The views of Heston and Kristoff give voice to what Cultural Cognition research about gun control has found: (More Statistics, Less Persuasion; A Cultural Theory of Gun-Risk Perceptions). The fight about guns will not be won or lost on the battleground of facts and figures. Gun rights are just another symbolic weapon in the deep and passionate conflict now tearing America apart, a fight over different views about the sort of society we want to live in. And that connects back to the importance of a sense of control to how safe or threatened we feel because, whether we are more Individualist or Communitarian, if our group and our philosophy are in control, our values and views have more power to shape how society operates.
That means the passions over gun control are driven by one of the most powerful imperatives of all, the drive to survive, which is why the feelings of gun rights advocates are so fierce, and compromise hard to achieve. To move toward progress, rather than talking about how many guns we have compared with other countries (WAY more), we first have to recognize that the feelings about gun control, particularly among Individualists, come from these deeper instincts, honest instincts over which we actually have little conscious control. Even more, rather than stubbornly trying to impose our view of what is moral and “right” on others, we first have to respect the deep instinct we all share, to control and shape how our society operates, and acknowledge the integrity and sincerity of the values and views people on all sides hold, even if we disagree with those values and views.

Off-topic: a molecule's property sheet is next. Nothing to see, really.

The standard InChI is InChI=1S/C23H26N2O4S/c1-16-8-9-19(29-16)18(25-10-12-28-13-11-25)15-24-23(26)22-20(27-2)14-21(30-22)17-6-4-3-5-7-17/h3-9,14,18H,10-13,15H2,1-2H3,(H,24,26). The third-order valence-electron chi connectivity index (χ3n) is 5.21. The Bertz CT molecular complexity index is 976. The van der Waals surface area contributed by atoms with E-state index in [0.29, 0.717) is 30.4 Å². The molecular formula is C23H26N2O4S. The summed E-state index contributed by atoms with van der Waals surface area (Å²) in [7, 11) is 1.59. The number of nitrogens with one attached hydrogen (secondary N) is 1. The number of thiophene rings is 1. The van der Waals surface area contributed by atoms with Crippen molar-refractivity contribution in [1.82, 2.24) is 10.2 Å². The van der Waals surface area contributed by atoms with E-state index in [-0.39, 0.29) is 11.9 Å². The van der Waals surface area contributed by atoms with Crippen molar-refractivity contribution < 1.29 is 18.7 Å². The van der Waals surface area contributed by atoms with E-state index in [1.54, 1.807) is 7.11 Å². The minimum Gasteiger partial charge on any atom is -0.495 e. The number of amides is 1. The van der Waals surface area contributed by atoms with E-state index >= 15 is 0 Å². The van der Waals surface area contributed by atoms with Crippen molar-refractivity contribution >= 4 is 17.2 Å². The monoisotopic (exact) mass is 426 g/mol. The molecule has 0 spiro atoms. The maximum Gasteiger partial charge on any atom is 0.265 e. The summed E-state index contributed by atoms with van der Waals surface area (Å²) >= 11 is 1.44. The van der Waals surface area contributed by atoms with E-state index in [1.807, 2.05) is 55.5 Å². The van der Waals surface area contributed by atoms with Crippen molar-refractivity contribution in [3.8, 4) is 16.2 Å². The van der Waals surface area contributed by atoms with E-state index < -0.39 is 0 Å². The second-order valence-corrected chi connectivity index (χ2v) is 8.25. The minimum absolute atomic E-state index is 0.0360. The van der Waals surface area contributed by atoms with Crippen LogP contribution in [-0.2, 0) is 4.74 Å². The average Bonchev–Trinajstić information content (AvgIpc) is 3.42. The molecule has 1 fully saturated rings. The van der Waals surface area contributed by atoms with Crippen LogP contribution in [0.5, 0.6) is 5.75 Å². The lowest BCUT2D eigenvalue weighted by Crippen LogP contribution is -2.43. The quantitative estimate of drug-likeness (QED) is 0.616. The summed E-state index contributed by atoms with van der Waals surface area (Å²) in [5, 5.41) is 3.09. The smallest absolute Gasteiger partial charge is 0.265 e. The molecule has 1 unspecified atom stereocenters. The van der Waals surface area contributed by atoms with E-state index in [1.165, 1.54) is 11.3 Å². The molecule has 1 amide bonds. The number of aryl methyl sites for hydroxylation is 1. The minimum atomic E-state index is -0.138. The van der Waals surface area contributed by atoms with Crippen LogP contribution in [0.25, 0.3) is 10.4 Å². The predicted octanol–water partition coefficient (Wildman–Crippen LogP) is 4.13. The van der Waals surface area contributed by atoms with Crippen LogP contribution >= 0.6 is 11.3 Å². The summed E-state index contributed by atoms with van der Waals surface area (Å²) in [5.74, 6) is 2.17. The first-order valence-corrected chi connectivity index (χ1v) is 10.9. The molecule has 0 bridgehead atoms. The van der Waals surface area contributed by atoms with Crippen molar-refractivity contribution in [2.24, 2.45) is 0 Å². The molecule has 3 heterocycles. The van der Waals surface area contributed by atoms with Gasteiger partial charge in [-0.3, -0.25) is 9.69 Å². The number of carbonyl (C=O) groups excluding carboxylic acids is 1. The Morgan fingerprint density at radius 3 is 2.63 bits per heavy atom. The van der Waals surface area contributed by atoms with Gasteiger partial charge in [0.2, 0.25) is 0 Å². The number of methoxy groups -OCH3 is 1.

Without those admittedly difficult first steps, we won’t be able to find solutions to the gun-risk issue, and we will be no closer to the common ground we all shared — Individualists and Communitarians, gun rights advocates and gun control advocates, when we heard about the slaughter of children and our hearts broke — and universally we cried out for some way to reduce the chance of this ever happening again.
What can 3D printing do for medicine? The "sky is the limit," says Northwell Health researcher Dr. Todd Goldstein.
- Medical professionals are currently using 3D printers to create prosthetics and patient-specific organ models that doctors can use to prepare for surgery.
- Eventually, scientists hope to print patient-specific organs that can be transplanted safely into the human body.
- Northwell Health, New York State's largest health care provider, is pioneering 3D printing in medicine in three key ways.
Technology may soon grant us immortality, in a sense. Here's how.
- Through the Connectome Project we may soon be able to map the pathways of the entire human brain, including memories, and create computer programs that evoke the person the digitization is stemmed from.